Lawrence V. Fulton, Francis A. Mendez, Nathaniel D. Bastian, and R. Muzaffer Musal
Confusion Between Odds and Probability, a Pandemic?

This manuscript discusses the common confusion between the terms probability and odds. To emphasize the importance and responsibility of being meticulous in the dissemination of information and knowledge, this manuscript reveals five cases of sources of inaccurate statistical language imbedded in the dissemination of information to the general public. The five cases presented are: Texas Lottery, Texas PowerBall, the Discovery Education Website, ScienceNews, and the Oregon State website.

Key Words: Statistical Literacy; Statistical Competence; Odds; Probability.

Lawrence M. Leemis, Daniel J. Luckett, Austin G. Powell, and Peter E. Vermeer
Univariate Probability Distributions

We describe a web-based interactive graphic that can be used as a resource in introductory classes in mathematical statistics. This interactive graphic presents 76 common univariate distributions and gives details on (a) various features of the distribution such as the functional form of the probability density function and cumulative distribution function, graphs of the probability density function for various parameter settings, and values of population moments; (b) properties that the distribution possesses, for example, linear combinations of independent random variables from a particular distribution family also belong to the same distribution family; and (c) relationships between the various distributions, including special cases, transformations, limiting distributions, and Bayesian relationships. The interactive graphic went on-line on 11/30/12 at the URL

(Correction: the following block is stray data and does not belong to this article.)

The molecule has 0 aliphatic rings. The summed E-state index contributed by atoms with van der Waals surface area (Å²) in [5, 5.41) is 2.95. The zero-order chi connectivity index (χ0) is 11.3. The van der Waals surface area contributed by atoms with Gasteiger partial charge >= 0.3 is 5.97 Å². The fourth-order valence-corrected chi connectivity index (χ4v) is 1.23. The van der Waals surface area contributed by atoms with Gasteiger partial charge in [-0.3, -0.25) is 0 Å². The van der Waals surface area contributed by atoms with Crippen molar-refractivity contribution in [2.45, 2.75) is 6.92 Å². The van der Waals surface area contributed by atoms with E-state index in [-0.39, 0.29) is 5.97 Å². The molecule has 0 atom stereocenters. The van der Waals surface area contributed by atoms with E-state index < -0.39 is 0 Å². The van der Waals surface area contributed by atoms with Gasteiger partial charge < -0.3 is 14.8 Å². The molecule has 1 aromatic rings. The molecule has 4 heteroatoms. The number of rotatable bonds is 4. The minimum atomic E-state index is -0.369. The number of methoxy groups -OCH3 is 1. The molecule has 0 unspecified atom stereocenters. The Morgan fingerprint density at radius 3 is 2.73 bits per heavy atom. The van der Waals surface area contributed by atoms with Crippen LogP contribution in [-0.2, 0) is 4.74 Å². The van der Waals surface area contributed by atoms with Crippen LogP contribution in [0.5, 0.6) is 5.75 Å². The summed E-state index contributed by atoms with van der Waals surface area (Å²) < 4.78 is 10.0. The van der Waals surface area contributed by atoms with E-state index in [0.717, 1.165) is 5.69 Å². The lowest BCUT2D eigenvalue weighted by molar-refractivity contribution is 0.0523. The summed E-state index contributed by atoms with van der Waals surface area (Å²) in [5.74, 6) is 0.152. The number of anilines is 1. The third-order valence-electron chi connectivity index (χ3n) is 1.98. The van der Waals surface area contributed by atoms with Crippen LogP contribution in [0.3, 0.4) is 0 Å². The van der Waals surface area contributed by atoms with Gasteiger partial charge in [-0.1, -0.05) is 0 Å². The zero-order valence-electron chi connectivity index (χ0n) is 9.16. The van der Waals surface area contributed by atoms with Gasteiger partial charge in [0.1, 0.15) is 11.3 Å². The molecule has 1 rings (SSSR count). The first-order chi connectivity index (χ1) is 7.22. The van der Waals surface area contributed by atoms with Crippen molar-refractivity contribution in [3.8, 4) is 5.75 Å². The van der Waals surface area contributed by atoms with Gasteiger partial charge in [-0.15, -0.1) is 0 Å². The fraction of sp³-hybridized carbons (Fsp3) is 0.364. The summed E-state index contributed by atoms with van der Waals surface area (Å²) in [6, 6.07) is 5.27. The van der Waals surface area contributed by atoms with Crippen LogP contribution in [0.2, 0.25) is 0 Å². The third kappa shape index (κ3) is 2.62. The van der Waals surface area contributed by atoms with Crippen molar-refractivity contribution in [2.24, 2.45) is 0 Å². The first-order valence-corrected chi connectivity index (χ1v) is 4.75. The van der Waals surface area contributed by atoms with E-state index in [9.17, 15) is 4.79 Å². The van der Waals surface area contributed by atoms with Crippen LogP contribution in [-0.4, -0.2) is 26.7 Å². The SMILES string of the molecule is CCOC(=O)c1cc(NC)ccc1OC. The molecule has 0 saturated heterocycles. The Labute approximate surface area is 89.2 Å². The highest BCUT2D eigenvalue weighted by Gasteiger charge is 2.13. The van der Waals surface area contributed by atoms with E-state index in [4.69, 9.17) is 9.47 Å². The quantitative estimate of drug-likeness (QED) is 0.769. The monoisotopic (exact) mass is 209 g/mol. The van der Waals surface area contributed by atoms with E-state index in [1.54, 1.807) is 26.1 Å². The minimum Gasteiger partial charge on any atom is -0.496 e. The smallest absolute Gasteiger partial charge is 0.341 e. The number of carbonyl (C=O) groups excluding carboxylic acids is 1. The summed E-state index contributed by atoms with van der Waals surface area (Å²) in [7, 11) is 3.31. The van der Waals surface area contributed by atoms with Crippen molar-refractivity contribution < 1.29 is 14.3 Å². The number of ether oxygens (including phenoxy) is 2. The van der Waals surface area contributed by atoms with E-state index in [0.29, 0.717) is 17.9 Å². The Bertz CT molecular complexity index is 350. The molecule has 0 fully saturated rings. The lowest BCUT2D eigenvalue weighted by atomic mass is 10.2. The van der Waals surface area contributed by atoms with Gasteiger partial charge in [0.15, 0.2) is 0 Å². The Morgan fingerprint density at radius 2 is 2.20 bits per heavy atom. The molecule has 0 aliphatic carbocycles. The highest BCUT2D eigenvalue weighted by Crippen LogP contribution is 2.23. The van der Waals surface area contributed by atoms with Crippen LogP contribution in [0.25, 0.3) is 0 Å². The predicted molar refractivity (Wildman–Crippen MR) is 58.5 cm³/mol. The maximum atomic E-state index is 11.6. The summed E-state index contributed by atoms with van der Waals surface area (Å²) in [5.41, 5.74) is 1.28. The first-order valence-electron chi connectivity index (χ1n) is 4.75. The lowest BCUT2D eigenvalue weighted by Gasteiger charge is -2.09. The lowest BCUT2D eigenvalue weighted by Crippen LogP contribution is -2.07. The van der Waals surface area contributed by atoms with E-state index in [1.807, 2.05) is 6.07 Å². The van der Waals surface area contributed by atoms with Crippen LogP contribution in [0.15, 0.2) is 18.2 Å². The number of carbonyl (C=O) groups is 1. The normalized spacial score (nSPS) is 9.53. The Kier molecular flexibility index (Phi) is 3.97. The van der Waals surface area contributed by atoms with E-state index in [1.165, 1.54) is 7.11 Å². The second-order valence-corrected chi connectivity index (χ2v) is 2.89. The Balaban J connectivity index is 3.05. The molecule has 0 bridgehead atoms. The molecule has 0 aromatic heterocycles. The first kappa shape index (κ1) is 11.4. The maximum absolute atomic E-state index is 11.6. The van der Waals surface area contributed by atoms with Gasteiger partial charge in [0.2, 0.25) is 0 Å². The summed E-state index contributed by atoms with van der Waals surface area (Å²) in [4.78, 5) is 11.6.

Key Words: Continuous distributions; Discrete distributions; Distribution properties; Limiting distributions; Special Cases; Transformations; Univariate distributions.

Amy L. Phelps
Stepping from service-learning to SERVICE-LEARNING pedagogy